Grads Awarded Prestigious NSF Fellowships

Two graduate students working in the social sciences at UC Davis have received 2018 NSF Graduate Research Fellowships.

The Graduate Research Fellowship Program recruits high-potential, early-career scientists and engineers and supports their graduate research training in science, technology, engineering and mathematics (STEM) fields. Launched in 1952, it represents the nation's oldest continuous investment in the U.S. STEM workforce.

Savannah Hunter, PhD candidate in the Department of Sociology, received a fellowship for her project Examining the Effect of Work Schedule Variability, Unpredictability, and Control on Perceptions of Job Security.

"I feel incredibly honored to have been selected to receive a National Science Foundation Graduate Research Fellowship," she said. "Knowing that experts in my discipline and NSF staff felt my research and merit as a scholar worth funding is both humbling and confidence-boosting. The award provides funding for three years and will allow me to devote more time to my research and training as a future sociologist of work."

Of her project, she said: "Not only are lower perceptions of job security connected to negative outcomes for workers, business, and the economy, but understanding the impact of unstable work schedules on perceptions of job security can speak to workers’ experiences with, and understanding of, unstable work in our current era more broadly."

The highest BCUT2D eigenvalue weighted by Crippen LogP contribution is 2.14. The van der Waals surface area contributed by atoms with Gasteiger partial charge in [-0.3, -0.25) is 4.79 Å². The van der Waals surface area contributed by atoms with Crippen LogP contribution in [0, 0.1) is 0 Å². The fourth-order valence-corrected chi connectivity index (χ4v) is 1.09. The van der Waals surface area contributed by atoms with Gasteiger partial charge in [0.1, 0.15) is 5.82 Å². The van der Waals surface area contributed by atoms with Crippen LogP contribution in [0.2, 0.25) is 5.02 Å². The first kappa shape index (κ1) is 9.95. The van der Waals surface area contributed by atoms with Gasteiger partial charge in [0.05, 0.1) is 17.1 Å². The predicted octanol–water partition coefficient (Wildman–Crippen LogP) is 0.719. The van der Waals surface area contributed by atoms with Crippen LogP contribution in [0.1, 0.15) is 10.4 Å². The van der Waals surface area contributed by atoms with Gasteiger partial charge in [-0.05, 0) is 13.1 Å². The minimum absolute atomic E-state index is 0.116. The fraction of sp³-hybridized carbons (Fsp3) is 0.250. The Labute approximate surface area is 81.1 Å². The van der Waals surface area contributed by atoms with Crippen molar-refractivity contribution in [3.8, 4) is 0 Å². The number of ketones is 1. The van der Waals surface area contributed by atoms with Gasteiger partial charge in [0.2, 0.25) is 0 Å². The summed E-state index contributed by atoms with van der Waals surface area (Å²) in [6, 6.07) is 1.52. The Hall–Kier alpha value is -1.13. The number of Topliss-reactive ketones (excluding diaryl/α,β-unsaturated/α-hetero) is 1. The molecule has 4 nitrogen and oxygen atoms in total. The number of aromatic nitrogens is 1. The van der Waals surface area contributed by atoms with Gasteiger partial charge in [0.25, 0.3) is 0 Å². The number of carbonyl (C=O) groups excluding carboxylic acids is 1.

The other UC Davis student to be named a fellow is Patricia McNeill, PhD candidate in the Department of Anthropology. Her project, Understanding Hunter-Gatherer Mobility using Sr Isotopes in Ostrich Egg Shell, will "exploit ostrich eggshell samples from Later Stone Age archaeological deposits along the Varsche River in southern Namaqualand, South Africa to answer questions about complex systems of behavior, such as trade networks, human mobility practices, subsistence strategies, and foraging habits."

Patricia said that she is honored and grateful to receive the fellowship, "not to mention more than a bit amazed to have been chosen. Receiving this fellowship means that I can focus wholly on my project without the burden of financial worry, but also, it opens the door for future opportunities through the NSF and will permit me access to resources that can advance my research."

Fellows benefit from a three-year annual stipend of $34,000 along with a $12,000 cost of education allowance for tuition and fees (paid to the institution), opportunities for international research and professional development, and the freedom to conduct their own research at any accredited U.S. institution of graduate education they choose. In total this year, the NSF selected 2,000 GRFP recipients from a pool of more than 12,000 applicants. 

"To support U.S. leadership and innovation in science and engineering, we must recognize and nurture talent from all of our nation's communities," said Jim Lewis, NSF acting assistant director for Education and Human Resources.

Learn more about the NSF Graduate Research Fellowship Program.

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